How Are Panko Bread Crumbs Made?

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Bread crumbs are incredibly versatile and can enhance any dish by not only adding crunch but also an extra bit of flavor. But if you want to take the crunch in your dishes to a new level, you may consider using panko bread crumbs, also referred to as Japanese bread crumbs.

Light and airy panko bread crumbs are a great substitute in any recipe that uses traditional bread crumbs. But what exactly are these bread crumbs that are a staple in Japanese cuisine?

If you’re curious about panko bread crumbs, including how they are made, you’ve come to the right place. Keep reading to learn what panko bread crumbs are, how to make them, and what you can use them for.

What Is Panko?

Before answering how panko bread crumbs are made, it’s essential to explain what they are.

Panko bread crumbs are Japanese bread crumbs that have an airy texture. Panko is a Japanese word that you can break up to get its full meaning. “Pan” translates to bread, and “ko” translates to flour. 

For decades, Panko bread crumbs have been used in Japanese and greater Asian cuisine. Today, you’ll find panko bread crumbs worldwide used for various dishes. 

But what makes panko bread crumbs different from traditional bread crumbs? Let’s take a look.

Delicious crispy panko pork schnitzel wedges

Panko Bread Crumbs vs. Traditional Bread Crumbs

Panko bread crumbs have a lighter and flakier texture than regular bread crumbs. As a result, panko bread crumbs absorb less oil than traditional bread crumbs, making fried foods lighter and crunchier.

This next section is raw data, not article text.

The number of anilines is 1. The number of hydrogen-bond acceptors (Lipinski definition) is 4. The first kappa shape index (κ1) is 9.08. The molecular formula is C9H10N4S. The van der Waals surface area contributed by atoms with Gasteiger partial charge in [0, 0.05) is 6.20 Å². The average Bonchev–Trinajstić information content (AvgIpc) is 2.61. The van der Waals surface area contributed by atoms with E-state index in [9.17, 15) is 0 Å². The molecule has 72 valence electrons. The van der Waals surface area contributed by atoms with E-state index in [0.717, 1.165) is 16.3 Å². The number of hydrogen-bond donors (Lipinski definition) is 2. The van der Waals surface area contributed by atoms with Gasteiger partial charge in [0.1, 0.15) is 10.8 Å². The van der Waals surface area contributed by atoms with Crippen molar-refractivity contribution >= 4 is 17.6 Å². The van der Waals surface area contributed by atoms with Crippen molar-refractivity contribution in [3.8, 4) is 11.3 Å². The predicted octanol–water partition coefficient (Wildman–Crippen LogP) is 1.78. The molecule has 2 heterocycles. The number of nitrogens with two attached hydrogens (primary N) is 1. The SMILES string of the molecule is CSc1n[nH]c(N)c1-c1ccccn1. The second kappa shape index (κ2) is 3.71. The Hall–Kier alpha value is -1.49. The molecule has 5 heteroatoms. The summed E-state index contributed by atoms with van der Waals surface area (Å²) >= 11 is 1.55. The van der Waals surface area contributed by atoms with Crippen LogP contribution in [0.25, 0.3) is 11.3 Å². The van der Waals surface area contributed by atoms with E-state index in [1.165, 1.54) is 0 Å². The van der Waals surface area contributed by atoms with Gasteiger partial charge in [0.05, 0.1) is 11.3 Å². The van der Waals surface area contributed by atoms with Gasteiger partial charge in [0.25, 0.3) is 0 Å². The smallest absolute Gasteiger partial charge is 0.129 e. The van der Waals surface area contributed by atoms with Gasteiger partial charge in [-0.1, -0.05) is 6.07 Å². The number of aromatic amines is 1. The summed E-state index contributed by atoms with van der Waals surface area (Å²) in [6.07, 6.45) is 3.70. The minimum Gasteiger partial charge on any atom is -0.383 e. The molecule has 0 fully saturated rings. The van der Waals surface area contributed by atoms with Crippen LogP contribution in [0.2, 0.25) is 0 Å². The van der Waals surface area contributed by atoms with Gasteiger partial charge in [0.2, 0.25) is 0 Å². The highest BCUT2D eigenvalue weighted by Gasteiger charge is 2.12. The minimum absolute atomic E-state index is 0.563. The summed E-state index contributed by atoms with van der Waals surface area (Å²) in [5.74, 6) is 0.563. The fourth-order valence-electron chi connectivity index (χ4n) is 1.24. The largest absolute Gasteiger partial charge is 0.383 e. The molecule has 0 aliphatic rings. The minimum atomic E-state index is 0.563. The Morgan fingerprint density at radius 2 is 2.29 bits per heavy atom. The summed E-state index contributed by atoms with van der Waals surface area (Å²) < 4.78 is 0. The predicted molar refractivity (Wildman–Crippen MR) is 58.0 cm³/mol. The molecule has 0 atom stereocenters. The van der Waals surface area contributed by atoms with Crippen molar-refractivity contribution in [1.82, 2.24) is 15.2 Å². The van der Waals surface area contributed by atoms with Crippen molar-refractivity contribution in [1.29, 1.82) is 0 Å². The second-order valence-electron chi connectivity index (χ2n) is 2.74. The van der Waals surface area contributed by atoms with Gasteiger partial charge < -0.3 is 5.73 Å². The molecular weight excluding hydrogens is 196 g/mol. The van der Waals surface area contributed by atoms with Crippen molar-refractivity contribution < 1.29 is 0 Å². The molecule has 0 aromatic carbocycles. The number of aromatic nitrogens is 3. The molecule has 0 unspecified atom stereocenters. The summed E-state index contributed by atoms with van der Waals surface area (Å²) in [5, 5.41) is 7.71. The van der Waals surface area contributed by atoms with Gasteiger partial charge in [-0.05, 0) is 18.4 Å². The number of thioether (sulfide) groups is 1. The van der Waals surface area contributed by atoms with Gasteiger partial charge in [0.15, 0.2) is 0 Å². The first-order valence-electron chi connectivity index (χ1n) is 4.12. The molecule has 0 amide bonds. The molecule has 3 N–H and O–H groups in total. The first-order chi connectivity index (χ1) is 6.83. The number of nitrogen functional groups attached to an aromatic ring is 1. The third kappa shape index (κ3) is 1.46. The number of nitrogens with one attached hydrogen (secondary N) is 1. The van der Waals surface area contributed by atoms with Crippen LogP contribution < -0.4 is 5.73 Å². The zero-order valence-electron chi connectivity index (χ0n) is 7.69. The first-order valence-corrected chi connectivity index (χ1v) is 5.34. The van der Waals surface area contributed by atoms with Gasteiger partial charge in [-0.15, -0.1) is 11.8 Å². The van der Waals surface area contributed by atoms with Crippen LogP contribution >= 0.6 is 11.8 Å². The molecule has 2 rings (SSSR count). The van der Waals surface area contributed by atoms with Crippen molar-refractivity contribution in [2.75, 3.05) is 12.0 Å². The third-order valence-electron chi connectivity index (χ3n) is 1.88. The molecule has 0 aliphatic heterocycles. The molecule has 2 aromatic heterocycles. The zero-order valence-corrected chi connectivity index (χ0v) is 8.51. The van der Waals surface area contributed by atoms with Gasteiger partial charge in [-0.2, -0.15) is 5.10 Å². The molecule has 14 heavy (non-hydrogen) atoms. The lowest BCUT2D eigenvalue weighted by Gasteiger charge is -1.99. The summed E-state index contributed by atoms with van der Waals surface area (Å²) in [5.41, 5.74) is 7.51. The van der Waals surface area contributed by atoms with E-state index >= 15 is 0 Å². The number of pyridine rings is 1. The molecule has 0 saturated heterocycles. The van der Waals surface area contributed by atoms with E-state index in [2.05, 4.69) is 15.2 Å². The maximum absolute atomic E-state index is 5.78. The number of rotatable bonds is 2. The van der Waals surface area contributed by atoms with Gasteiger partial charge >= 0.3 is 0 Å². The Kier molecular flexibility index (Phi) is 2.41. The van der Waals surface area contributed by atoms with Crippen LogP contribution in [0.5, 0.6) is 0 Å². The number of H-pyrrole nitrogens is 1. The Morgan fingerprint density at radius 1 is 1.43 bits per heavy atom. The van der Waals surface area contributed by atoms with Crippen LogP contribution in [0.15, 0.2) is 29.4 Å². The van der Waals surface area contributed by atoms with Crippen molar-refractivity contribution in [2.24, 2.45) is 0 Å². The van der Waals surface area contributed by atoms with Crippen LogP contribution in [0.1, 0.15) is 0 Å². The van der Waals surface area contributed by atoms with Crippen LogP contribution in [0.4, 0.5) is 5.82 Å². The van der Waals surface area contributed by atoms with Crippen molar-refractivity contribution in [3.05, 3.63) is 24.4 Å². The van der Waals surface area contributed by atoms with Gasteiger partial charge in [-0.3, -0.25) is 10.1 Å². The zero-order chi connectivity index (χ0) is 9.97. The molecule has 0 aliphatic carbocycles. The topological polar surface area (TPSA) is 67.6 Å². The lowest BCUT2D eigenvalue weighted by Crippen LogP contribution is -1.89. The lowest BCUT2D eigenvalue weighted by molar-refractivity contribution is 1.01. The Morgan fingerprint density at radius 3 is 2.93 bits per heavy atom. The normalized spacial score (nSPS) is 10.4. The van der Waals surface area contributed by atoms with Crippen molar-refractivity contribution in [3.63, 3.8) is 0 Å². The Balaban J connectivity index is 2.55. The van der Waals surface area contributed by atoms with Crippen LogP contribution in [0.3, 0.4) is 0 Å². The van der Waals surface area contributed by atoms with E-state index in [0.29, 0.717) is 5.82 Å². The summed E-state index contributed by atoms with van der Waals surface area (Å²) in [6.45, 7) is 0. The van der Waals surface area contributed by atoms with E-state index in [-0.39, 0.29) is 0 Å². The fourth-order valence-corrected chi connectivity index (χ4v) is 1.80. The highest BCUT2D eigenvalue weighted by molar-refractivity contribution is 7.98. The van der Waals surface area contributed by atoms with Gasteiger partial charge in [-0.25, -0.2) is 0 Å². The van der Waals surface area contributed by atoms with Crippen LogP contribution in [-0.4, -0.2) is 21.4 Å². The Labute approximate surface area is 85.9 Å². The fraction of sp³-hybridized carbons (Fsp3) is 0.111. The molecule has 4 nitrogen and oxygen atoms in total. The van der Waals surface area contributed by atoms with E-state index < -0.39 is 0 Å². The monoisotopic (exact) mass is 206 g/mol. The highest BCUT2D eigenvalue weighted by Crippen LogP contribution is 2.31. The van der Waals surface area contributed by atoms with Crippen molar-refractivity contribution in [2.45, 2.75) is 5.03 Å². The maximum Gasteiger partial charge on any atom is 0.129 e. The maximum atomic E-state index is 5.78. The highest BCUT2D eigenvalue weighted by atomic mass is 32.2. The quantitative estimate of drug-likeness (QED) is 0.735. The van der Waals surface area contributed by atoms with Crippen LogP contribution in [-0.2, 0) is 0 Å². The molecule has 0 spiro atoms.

Although panko bread and traditional bread crumbs have different looks and textures, the true difference between the two comes down to how each is made. 

Panko bread crumbs are unique because they’re made from bread that’s baked using an electrical current instead of heat, which results in crustless bread. This method was developed in World War II out of necessity but continues to be used to make these light and airy breadcrumbs. 

For some, this fact may come as a shock (pun intended), and you may wonder if you can make panko bread crumbs at home. Let’s find out how. 

How to Make Homemade Panko Bread Crumbs

To understand “how are panko bread crumbs made”, it’s useful to know how regular bread crumbs are usually made.

Bread crumbs usually use stale bread that wouldn’t be great to use on its own anymore. This bread is then toasted and crumbled in some way. For extra flavor, you may add salt or other seasonings to your bread crumbs.

You can make regular bread crumbs in your kitchen with a food processor. If you don’t have a food processor, you can even put your toasted bread in a Ziploc bag and hit them with a rolling pin to get bread crumbs. In contrast, panko bread crumbs are a little more difficult to make at home. 

What you can consider “real” panko is usually made from a particular type of white, crustless bread; it’s never made with whole wheat bread. This bread is made from a few simple ingredients: